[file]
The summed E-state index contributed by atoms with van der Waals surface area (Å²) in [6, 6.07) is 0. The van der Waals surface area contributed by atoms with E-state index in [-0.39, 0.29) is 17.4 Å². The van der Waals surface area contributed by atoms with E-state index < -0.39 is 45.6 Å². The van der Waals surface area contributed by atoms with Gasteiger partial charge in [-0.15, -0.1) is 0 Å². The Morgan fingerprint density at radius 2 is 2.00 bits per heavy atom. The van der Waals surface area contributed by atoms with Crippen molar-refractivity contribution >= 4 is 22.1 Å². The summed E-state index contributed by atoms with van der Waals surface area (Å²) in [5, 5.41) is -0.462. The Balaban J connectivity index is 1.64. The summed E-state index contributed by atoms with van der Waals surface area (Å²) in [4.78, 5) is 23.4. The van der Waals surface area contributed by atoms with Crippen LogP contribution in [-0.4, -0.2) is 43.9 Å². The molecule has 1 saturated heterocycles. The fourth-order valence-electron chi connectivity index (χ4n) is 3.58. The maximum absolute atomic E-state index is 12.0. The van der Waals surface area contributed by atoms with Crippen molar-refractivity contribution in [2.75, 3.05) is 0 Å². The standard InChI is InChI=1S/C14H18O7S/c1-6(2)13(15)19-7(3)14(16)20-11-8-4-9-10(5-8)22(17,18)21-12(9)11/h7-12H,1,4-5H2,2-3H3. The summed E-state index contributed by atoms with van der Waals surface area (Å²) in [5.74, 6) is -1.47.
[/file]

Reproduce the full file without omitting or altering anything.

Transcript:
The summed E-state index contributed by atoms with van der Waals surface area (Å²) in [6, 6.07) is 0. The van der Waals surface area contributed by atoms with E-state index in [-0.39, 0.29) is 17.4 Å². The van der Waals surface area contributed by atoms with E-state index < -0.39 is 45.6 Å². The van der Waals surface area contributed by atoms with Gasteiger partial charge in [-0.15, -0.1) is 0 Å². The Morgan fingerprint density at radius 2 is 2.00 bits per heavy atom. The van der Waals surface area contributed by atoms with Crippen molar-refractivity contribution >= 4 is 22.1 Å². The summed E-state index contributed by atoms with van der Waals surface area (Å²) in [5, 5.41) is -0.462. The Balaban J connectivity index is 1.64. The summed E-state index contributed by atoms with van der Waals surface area (Å²) in [4.78, 5) is 23.4. The van der Waals surface area contributed by atoms with Crippen LogP contribution in [-0.4, -0.2) is 43.9 Å². The molecule has 1 saturated heterocycles. The fourth-order valence-electron chi connectivity index (χ4n) is 3.58. The maximum absolute atomic E-state index is 12.0. The van der Waals surface area contributed by atoms with Crippen molar-refractivity contribution in [2.75, 3.05) is 0 Å². The standard InChI is InChI=1S/C14H18O7S/c1-6(2)13(15)19-7(3)14(16)20-11-8-4-9-10(5-8)22(17,18)21-12(9)11/h7-12H,1,4-5H2,2-3H3. The summed E-state index contributed by atoms with van der Waals surface area (Å²) in [5.74, 6) is -1.47.